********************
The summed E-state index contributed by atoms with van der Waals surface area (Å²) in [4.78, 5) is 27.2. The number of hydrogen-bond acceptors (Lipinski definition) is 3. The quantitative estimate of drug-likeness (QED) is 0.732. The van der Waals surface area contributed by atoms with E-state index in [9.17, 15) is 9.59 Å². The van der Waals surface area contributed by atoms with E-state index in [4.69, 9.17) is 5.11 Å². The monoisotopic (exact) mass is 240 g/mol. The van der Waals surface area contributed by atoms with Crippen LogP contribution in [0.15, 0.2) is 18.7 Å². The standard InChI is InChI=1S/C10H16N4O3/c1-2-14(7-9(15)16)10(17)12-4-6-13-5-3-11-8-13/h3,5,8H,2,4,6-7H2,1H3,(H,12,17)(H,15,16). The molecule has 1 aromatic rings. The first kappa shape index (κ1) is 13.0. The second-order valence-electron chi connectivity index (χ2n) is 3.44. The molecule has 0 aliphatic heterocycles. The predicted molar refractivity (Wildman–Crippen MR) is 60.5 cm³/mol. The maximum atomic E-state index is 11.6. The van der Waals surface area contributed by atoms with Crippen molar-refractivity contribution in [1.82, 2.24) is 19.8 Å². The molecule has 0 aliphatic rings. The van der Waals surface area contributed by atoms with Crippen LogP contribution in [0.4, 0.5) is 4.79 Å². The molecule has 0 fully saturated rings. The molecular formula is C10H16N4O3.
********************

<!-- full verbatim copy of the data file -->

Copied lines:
The summed E-state index contributed by atoms with van der Waals surface area (Å²) in [4.78, 5) is 27.2. The number of hydrogen-bond acceptors (Lipinski definition) is 3. The quantitative estimate of drug-likeness (QED) is 0.732. The van der Waals surface area contributed by atoms with E-state index in [9.17, 15) is 9.59 Å². The van der Waals surface area contributed by atoms with E-state index in [4.69, 9.17) is 5.11 Å². The monoisotopic (exact) mass is 240 g/mol. The van der Waals surface area contributed by atoms with Crippen LogP contribution in [0.15, 0.2) is 18.7 Å². The standard InChI is InChI=1S/C10H16N4O3/c1-2-14(7-9(15)16)10(17)12-4-6-13-5-3-11-8-13/h3,5,8H,2,4,6-7H2,1H3,(H,12,17)(H,15,16). The molecule has 1 aromatic rings. The first kappa shape index (κ1) is 13.0. The second-order valence-electron chi connectivity index (χ2n) is 3.44. The molecule has 0 aliphatic heterocycles. The predicted molar refractivity (Wildman–Crippen MR) is 60.5 cm³/mol. The maximum atomic E-state index is 11.6. The van der Waals surface area contributed by atoms with Crippen molar-refractivity contribution in [1.82, 2.24) is 19.8 Å². The molecule has 0 aliphatic rings. The van der Waals surface area contributed by atoms with Crippen LogP contribution in [0.4, 0.5) is 4.79 Å². The molecule has 0 fully saturated rings. The molecular formula is C10H16N4O3.